individuals were also removed.
The shell lengths of the juveniles were measured every four days until day 16. Initial,
final and total increments of shell length were determined.

2.4. Data analyses
Data were analyzed by the Kruskal-Wallis nonparametric analysis of variance
(ANOVA) and Dunns multiple comparisons test. General linear models were also used to
examine the effects of concentration on larval development and juvenile growth.

3. Results

3.1. Effects of concentration on larval development
It was found that larval concentration accelerated the development of Babylonia
formosae. Over the 6-day experimental period, all living larvae settled and metamorphosed. Less than 5% of the swimming larvae settled and metamorphosed on the first day
(Fig. 1). The cumulative percent settlement among concentrations was significantly
different between days 3 and 5 (P , 0.05). By day 3, the larvae were clearly settling
sooner at progressively higher concentrations. However, on day 6, the cumulative
percent settlements in 1, 2 and 4 larvae ml 21 were different but not significantly so.
Over the 6-day experimental period, with increasing larval concentrations from 1, 2, 4 to
8 larvae ml 21 , the cumulative percent settlement increased from 73, 83, 89 to 95%,
respectively (Table 1). A positive correlation was observed between concentration and
cumulative percent settlement (Y 5 74.35 1 2.80X; R 2 5 0.61; P , 0.01). On the other
hand, the mean settling time decreased from 3.88, 4.46, 3.62 to 3.21 days when
concentrations increased from 1, 2, 4 to 8 larvae ml 21 , respectively (Table 1). A


H. Shieh, L. Liu / J. Exp. Mar. Biol. Ecol. 241 (1999) 97 – 105

101

Fig. 1. Influence of larval concentration (no. ml 21 ) on the development of Babylonia formosae larvae. Error
bars represent one SE of the mean. Means differing significantly from each other are indicated by different
letters.

negative correlation between concentration and mean settling time was noted (Y 5
4.31 2 0.14X; R 2 5 0.59; P , 0.01).

3.2. Effects of concentration on juvenile growth
Data from the growth experiments indicated that juveniles continued to grow during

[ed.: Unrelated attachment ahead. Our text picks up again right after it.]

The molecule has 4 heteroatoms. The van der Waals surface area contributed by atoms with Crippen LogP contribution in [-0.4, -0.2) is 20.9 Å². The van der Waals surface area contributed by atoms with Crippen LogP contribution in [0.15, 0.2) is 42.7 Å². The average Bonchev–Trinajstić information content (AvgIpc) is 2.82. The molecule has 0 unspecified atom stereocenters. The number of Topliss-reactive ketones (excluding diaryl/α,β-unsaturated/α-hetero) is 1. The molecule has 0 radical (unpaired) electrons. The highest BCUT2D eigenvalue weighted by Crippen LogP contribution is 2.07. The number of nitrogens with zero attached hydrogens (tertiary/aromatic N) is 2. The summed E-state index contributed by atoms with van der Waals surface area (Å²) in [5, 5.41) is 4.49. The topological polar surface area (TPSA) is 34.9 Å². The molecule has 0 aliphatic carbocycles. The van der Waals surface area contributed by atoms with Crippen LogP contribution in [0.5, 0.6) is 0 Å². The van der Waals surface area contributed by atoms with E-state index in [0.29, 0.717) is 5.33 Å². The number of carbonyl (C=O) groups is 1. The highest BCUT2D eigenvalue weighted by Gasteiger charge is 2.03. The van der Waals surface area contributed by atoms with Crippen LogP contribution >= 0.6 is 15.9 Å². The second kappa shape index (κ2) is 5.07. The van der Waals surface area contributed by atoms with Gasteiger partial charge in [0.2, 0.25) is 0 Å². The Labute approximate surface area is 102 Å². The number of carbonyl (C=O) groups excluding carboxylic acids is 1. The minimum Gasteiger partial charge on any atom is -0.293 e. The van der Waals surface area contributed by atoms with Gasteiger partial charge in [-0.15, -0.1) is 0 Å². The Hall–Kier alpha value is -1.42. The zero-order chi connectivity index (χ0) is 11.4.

the experimental period (Table 2). In experiment I, juveniles from different larval
concentration origins were reared individually at the concentration of 0.2 juvenile ml 21 .
The mean juvenile initial shell length ranged from 1.09 to 1.27 mm. All juveniles were
alive when the experiments were terminated. No significant difference in the cumulative
Table 1
Effects of concentration on the development of Babylonia formosae larvae over a 6-day experimental period a
Concentration
(larvae / ml)

Cumulative percent settlement
and percent survival6SE

Mean settling time
(day)6SE

1
2
4
8

72.267.7
83.062.0
89.262.3
95.161.7

3.8860.14
4.4660.13
3.6260.08
3.2160.05

a

B
B
B
A

Means differing significantly from each other are indicated by different letters.

B
A
B
C


H. Shieh, L. Liu / J. Exp. Mar. Biol. Ecol. 241 (1999) 97 – 105

102

Table 2
Influence of cultural concentration on the shell growth of Babylonia formosae. Values are (mean6SD); sample
sizes are in parentheses a
Experiment I: Concentration (individual ml 21 )
Original larval concentration 1
Juvenile concentration
0.2
Initial shell length (mm)
1.2760.28 (30)
Final shell length (mm)
1.8960.53 (30)
Shell length cumulative increment (mm) on
day 4
0.1760.11 (30)
day 8
0.3360.16 (30)
day 12
0.4760.25 (30)
day 16
0.6260.29 (30)
Experiment II: Concentration (individual ml 21 )
Original larval concentration 1
Juvenile concentration
1
Initial shell length (mm)
2.0260.18 (30)
Final shell length (mm)
2.4260.19 (19)
Shell length cumulative increment (mm) on
day 4
0.1760.15 (20)
day 8
0.2060.14 (20)
day 12
0.2860.17 (19)
day 16
0.4660.22 (19) A
a

2
0.2
1.0960.13 (30)
1.6660.36 (30)

4
0.2
1.2060.17 (30)
1.9160.34 (30)

8
0.2
1.1860.20 (30)
1.7860.44 (30)

0.1760.15
0.2760.19
0.4160.25
0.5760.29

0.2060.10
0.3360.13
0.4960.18
0.7160.23

0.1860.10
0.3060.15
0.4460.21
0.6060.28

(30)
(30)
(30)
(30)

(30)
(30)
(30)
(30)

(30)
(30)
(30)
(30)

2
2
2.0160.22 (30)
2.4660.25 (17)

4
4
2.0460.22 (30)
2.3960.31 (18)

8
8
1.9760.19 (30)
2.2560.14 (16)

0.1560.13 (19)
0.2260.13 (19)
0.2760.15 (17)
0.4260.16 (17) A

0.1260.13 (23)
0.1360.10 (22)
0.2360.13 (18)
0.3660.15 (18) A

0.1460.12 (21)
0.2060.11 (19)
0.2460.14 (16)
0.2960.14 (16) B

Means differing significantly from each other are indicated by different letters.

increment of shell length (on days 4, 8, 12 and 16) was found among juveniles from
different concentration origins, and the mean growth rate was 39 mm d 21 .
In experiment II, juveniles were kept at 1, 2, 4 and 8 juveniles ml 21 . Their mean
initial shell length ranged from 1.97 to 2.04 mm (Table 2). Juvenile mortalities were
between 37 and 47%. The difference in the cumulative increment of shell length was not
significant for different concentrations on days 4, 8 and 12. On day 16, a negative
correlation between concentration and the cumulative increment of shell length (mm)
was found (Y 5 0.469 2 0.024X; R 2 5 0.12; P , 0.01). The growth rate decreased from
29, 26, 23 to 18 mm d 21 as concentrations increased from 1, 2, 4 to 8 juveniles ml 21 ,
respectively. By comparison, juvenile growth rates in experiment II were significantly
lower than in experiment I (P , 0.05).

4. Discussion